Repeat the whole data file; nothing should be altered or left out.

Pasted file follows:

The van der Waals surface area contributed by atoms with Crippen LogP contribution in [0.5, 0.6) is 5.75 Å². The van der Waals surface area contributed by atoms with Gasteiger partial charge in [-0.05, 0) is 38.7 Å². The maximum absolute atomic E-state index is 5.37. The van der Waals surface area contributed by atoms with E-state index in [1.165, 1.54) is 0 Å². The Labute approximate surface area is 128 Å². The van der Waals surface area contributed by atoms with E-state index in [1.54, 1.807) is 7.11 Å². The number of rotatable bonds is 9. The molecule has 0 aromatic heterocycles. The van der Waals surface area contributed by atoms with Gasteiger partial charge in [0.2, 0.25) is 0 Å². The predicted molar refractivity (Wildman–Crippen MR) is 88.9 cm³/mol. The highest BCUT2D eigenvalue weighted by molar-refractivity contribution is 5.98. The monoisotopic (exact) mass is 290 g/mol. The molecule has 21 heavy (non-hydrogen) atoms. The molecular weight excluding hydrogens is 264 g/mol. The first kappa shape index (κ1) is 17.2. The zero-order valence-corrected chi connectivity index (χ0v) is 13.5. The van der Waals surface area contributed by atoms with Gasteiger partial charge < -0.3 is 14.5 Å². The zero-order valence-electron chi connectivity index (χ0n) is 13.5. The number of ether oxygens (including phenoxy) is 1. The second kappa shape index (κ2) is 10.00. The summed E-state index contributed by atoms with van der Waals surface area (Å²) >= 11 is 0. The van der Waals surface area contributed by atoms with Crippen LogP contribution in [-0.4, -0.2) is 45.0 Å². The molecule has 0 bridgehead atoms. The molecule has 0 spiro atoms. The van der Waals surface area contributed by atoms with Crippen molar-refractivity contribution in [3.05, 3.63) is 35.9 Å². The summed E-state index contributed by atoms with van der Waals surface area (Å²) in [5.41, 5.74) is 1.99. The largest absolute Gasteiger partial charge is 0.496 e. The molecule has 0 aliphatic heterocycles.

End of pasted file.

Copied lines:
The van der Waals surface area contributed by atoms with Crippen LogP contribution in [0.5, 0.6) is 5.75 Å². The van der Waals surface area contributed by atoms with Gasteiger partial charge in [-0.05, 0) is 38.7 Å². The maximum absolute atomic E-state index is 5.37. The van der Waals surface area contributed by atoms with E-state index in [1.165, 1.54) is 0 Å². The Labute approximate surface area is 128 Å². The van der Waals surface area contributed by atoms with E-state index in [1.54, 1.807) is 7.11 Å². The number of rotatable bonds is 9. The molecule has 0 aromatic heterocycles. The van der Waals surface area contributed by atoms with Gasteiger partial charge in [0.2, 0.25) is 0 Å². The predicted molar refractivity (Wildman–Crippen MR) is 88.9 cm³/mol. The highest BCUT2D eigenvalue weighted by molar-refractivity contribution is 5.98. The monoisotopic (exact) mass is 290 g/mol. The molecule has 21 heavy (non-hydrogen) atoms. The molecular weight excluding hydrogens is 264 g/mol. The first kappa shape index (κ1) is 17.2. The zero-order valence-corrected chi connectivity index (χ0v) is 13.5. The van der Waals surface area contributed by atoms with Gasteiger partial charge < -0.3 is 14.5 Å². The zero-order valence-electron chi connectivity index (χ0n) is 13.5. The number of ether oxygens (including phenoxy) is 1. The second kappa shape index (κ2) is 10.00. The summed E-state index contributed by atoms with van der Waals surface area (Å²) >= 11 is 0. The van der Waals surface area contributed by atoms with Crippen LogP contribution in [-0.4, -0.2) is 45.0 Å². The molecule has 0 bridgehead atoms. The molecule has 0 spiro atoms. The van der Waals surface area contributed by atoms with Crippen molar-refractivity contribution in [3.05, 3.63) is 35.9 Å². The summed E-state index contributed by atoms with van der Waals surface area (Å²) in [5.41, 5.74) is 1.99. The largest absolute Gasteiger partial charge is 0.496 e. The molecule has 0 aliphatic heterocycles.